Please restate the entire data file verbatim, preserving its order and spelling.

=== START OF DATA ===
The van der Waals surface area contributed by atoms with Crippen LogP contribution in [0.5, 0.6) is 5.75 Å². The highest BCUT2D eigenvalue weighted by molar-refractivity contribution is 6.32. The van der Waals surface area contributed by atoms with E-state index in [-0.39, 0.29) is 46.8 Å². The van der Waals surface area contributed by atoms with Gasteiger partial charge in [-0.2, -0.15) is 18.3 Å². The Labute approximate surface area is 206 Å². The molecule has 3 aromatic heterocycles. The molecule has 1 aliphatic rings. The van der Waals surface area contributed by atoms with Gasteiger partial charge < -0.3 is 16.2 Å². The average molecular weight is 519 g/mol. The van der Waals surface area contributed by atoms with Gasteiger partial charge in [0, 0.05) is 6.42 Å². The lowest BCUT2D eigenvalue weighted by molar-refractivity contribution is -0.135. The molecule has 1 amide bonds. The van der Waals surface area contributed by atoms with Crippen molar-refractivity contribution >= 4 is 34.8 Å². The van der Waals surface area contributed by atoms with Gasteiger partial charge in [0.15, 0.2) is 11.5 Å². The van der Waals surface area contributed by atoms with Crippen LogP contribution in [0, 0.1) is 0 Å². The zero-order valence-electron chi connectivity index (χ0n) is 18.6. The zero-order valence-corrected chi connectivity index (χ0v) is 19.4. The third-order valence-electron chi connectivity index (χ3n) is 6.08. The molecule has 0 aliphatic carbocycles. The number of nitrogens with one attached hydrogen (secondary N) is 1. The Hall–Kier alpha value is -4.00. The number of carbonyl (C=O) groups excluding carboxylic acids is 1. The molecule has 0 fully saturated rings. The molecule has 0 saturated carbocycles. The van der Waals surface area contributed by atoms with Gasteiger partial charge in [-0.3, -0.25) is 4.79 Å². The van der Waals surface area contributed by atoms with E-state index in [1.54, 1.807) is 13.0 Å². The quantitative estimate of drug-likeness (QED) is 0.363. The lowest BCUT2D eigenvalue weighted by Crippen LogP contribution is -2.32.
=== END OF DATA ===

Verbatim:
The van der Waals surface area contributed by atoms with Crippen LogP contribution in [0.5, 0.6) is 5.75 Å². The highest BCUT2D eigenvalue weighted by molar-refractivity contribution is 6.32. The van der Waals surface area contributed by atoms with E-state index in [-0.39, 0.29) is 46.8 Å². The van der Waals surface area contributed by atoms with Gasteiger partial charge in [-0.2, -0.15) is 18.3 Å². The Labute approximate surface area is 206 Å². The molecule has 3 aromatic heterocycles. The molecule has 1 aliphatic rings. The van der Waals surface area contributed by atoms with Gasteiger partial charge < -0.3 is 16.2 Å². The average molecular weight is 519 g/mol. The van der Waals surface area contributed by atoms with Gasteiger partial charge in [0, 0.05) is 6.42 Å². The lowest BCUT2D eigenvalue weighted by molar-refractivity contribution is -0.135. The molecule has 1 amide bonds. The van der Waals surface area contributed by atoms with Crippen molar-refractivity contribution >= 4 is 34.8 Å². The van der Waals surface area contributed by atoms with Gasteiger partial charge in [0.15, 0.2) is 11.5 Å². The van der Waals surface area contributed by atoms with Crippen LogP contribution in [0, 0.1) is 0 Å². The zero-order valence-electron chi connectivity index (χ0n) is 18.6. The zero-order valence-corrected chi connectivity index (χ0v) is 19.4. The third-order valence-electron chi connectivity index (χ3n) is 6.08. The molecule has 0 aliphatic carbocycles. The number of nitrogens with one attached hydrogen (secondary N) is 1. The Hall–Kier alpha value is -4.00. The number of carbonyl (C=O) groups excluding carboxylic acids is 1. The molecule has 0 fully saturated rings. The molecule has 0 saturated carbocycles. The van der Waals surface area contributed by atoms with Gasteiger partial charge in [-0.3, -0.25) is 4.79 Å². The van der Waals surface area contributed by atoms with E-state index in [1.54, 1.807) is 13.0 Å². The quantitative estimate of drug-likeness (QED) is 0.363. The lowest BCUT2D eigenvalue weighted by Crippen LogP contribution is -2.32.